Statistical analyses

Descriptive and regression analysis was done with SPSS V.21 and reference ranges/intervals were determined by ROBUST method using Medcalc V.13. All data was analyzed at the 5% significant level and Confidence interval 95%.


The sample population consists of the 30 clinically healthy dogs. Both lateral projections were used for VHS calculation. The Mean and SD value of VHS in right-to-left lateral view was 9.76±0.68 and in left-to-right lateral view was 9.78±0.42 (Table 1).

No significant correlation was found between VHS in right and left lateral views (P=0.867). Age, weight and respiratory phase showed no significant relation with VHS.


Quantifying heart size using heart/vertebrae ratios have been became popular in recent years to overcome the limitations caused by variable chest conformation and heart/animal size ratio. The vertebral scale system has gained attention because it is simple to measure and explain.2,20,21 In addition to providing a reference for normal heart size, it can be useful to monitor sequential changes in heart size during the process of treatment or progression of heart disease.3 Normal heart silhouette of varying canine breeds represent different appearance. Variation due to respiratory phase, projection is often greater than difference between normal and diseased heart. Opacity of the heart can be altered in training, obesity and emaciation.22 VHS method is reliable because as previously reported it is repeatable when used by the multiple observers with different levels of experience.7, 21

The goal of this study was to determine whether the VHS in native dogs from khorasan province, Iran was similar to the published data for other large breed dogs.

Results of our study indicates normal native dogs of Khorasan province had a range of value that was in the normal range, 9.7±0.5 vertebrae, reported by Buchanan and Bucheler.2 VHS data was published in different studies.4-18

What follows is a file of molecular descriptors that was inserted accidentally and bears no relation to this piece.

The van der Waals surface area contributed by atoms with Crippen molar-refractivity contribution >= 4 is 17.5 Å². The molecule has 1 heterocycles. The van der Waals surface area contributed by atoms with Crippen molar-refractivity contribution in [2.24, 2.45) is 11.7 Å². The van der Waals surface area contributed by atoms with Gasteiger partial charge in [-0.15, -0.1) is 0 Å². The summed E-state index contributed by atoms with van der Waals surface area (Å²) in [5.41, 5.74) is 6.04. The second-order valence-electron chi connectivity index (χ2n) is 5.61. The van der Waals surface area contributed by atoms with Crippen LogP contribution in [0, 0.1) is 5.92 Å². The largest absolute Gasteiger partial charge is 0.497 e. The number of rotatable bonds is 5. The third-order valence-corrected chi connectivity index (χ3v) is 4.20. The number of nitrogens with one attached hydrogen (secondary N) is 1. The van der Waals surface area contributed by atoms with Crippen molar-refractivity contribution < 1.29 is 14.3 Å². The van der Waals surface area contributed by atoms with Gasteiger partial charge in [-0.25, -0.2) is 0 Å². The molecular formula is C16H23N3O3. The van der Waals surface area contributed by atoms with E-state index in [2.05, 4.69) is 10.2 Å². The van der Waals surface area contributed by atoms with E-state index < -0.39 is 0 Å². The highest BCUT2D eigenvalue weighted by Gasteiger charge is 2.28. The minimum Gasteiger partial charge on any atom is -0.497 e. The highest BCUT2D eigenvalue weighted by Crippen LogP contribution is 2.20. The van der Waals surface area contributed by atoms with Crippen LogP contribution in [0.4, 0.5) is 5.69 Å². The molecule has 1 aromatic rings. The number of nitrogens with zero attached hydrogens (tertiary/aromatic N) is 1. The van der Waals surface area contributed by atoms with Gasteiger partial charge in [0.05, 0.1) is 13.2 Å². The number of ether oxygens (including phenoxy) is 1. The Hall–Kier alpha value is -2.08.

Although left to right projection is standard and preferable view to evaluate cardiac silhouette and provides more accurate information than the right to left lateral23, we used both lateral view for calculation of VHS and no statistical difference was seen between VHS measured in both view, the same results were reported by some authors.2,7,13,24 Greco et al assessed VHS in 63 healthy dogs in order to comparison between right vs. left recumbency and showed that he VHS was significantly higher in right lateral recumbency (9.8±0.6 vs. 9.5±0.8; P<0.0004)25, the same results was also found by others.5,9,24 The angle of the x-ray beam in right lateral recumbancy causes higher magnification of the cardiac shadow and it can be explain this difference.5,25 A major limitation of this study is that diversity of the population in male and female is not good enough for statistical analysis; most of the dogs were male because the owner in this area thought that the male dogs are better to herding sheep and guarding. This observation is similar to findings reported by several authors,2.5-7,9,10,13,14,16 but lamb et al. represented significant correlation between VHS and sex.19 Using breed specific VHS values is required for the VHS method to have high specificity for normal heart size.19 Similar studies have done in this subject and varieties of different values were reported for several breeds. It is highly recommended to take into consideration the normal specific range by clinicians while interpreting of the chest radiographs.

Table 1. Vertebral Heart Score (VHS) in native dog in Khorasan province, Iran.







Reference Interval (95%)


Lower limit

Upper limit (90%CI)




































L: Left-to-right lateral projection, R: Right-to-left lateral projection, CI: Confidence interval


This study was financially supported by a grant number 30351, Ferdowsi University of Mashhad, Mashhad, Iran.